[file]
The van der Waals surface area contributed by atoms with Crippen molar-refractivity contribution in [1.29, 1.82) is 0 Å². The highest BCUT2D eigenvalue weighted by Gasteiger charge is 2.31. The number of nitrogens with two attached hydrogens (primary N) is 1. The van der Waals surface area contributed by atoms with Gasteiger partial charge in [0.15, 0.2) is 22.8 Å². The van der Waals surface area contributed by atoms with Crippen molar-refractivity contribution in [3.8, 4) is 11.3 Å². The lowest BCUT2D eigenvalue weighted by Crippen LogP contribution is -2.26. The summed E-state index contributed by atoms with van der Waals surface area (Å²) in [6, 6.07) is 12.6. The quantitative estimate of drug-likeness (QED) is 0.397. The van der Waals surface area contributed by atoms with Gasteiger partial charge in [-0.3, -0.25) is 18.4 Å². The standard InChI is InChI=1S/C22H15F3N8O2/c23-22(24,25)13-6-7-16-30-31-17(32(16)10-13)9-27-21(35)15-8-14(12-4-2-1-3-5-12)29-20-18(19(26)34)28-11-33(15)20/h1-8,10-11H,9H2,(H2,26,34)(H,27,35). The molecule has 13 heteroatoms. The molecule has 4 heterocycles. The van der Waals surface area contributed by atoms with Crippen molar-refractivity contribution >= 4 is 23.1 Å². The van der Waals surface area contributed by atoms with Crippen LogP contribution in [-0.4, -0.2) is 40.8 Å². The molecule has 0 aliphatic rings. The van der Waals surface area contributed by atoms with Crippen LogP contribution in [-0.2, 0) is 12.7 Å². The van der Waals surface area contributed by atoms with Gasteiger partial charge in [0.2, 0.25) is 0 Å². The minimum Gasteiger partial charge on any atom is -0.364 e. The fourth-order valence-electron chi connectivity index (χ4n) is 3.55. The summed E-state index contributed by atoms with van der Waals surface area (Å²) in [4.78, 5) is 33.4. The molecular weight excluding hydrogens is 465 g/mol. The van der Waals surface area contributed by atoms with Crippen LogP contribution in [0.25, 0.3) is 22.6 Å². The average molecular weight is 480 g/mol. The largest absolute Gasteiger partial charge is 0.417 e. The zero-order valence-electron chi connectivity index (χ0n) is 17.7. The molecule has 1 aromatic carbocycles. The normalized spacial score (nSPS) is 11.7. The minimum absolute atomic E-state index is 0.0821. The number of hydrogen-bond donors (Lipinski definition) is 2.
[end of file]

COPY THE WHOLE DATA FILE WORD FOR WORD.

The van der Waals surface area contributed by atoms with Crippen molar-refractivity contribution in [1.29, 1.82) is 0 Å². The highest BCUT2D eigenvalue weighted by Gasteiger charge is 2.31. The number of nitrogens with two attached hydrogens (primary N) is 1. The van der Waals surface area contributed by atoms with Gasteiger partial charge in [0.15, 0.2) is 22.8 Å². The van der Waals surface area contributed by atoms with Crippen molar-refractivity contribution in [3.8, 4) is 11.3 Å². The lowest BCUT2D eigenvalue weighted by Crippen LogP contribution is -2.26. The summed E-state index contributed by atoms with van der Waals surface area (Å²) in [6, 6.07) is 12.6. The quantitative estimate of drug-likeness (QED) is 0.397. The van der Waals surface area contributed by atoms with Gasteiger partial charge in [-0.3, -0.25) is 18.4 Å². The standard InChI is InChI=1S/C22H15F3N8O2/c23-22(24,25)13-6-7-16-30-31-17(32(16)10-13)9-27-21(35)15-8-14(12-4-2-1-3-5-12)29-20-18(19(26)34)28-11-33(15)20/h1-8,10-11H,9H2,(H2,26,34)(H,27,35). The molecule has 13 heteroatoms. The molecule has 4 heterocycles. The van der Waals surface area contributed by atoms with Crippen molar-refractivity contribution >= 4 is 23.1 Å². The van der Waals surface area contributed by atoms with Crippen LogP contribution in [-0.4, -0.2) is 40.8 Å². The molecule has 0 aliphatic rings. The van der Waals surface area contributed by atoms with Crippen LogP contribution in [-0.2, 0) is 12.7 Å². The van der Waals surface area contributed by atoms with Gasteiger partial charge in [0.2, 0.25) is 0 Å². The minimum Gasteiger partial charge on any atom is -0.364 e. The fourth-order valence-electron chi connectivity index (χ4n) is 3.55. The summed E-state index contributed by atoms with van der Waals surface area (Å²) in [4.78, 5) is 33.4. The molecular weight excluding hydrogens is 465 g/mol. The van der Waals surface area contributed by atoms with Crippen LogP contribution in [0.25, 0.3) is 22.6 Å². The average molecular weight is 480 g/mol. The largest absolute Gasteiger partial charge is 0.417 e. The zero-order valence-electron chi connectivity index (χ0n) is 17.7. The molecule has 1 aromatic carbocycles. The normalized spacial score (nSPS) is 11.7. The minimum absolute atomic E-state index is 0.0821. The number of hydrogen-bond donors (Lipinski definition) is 2.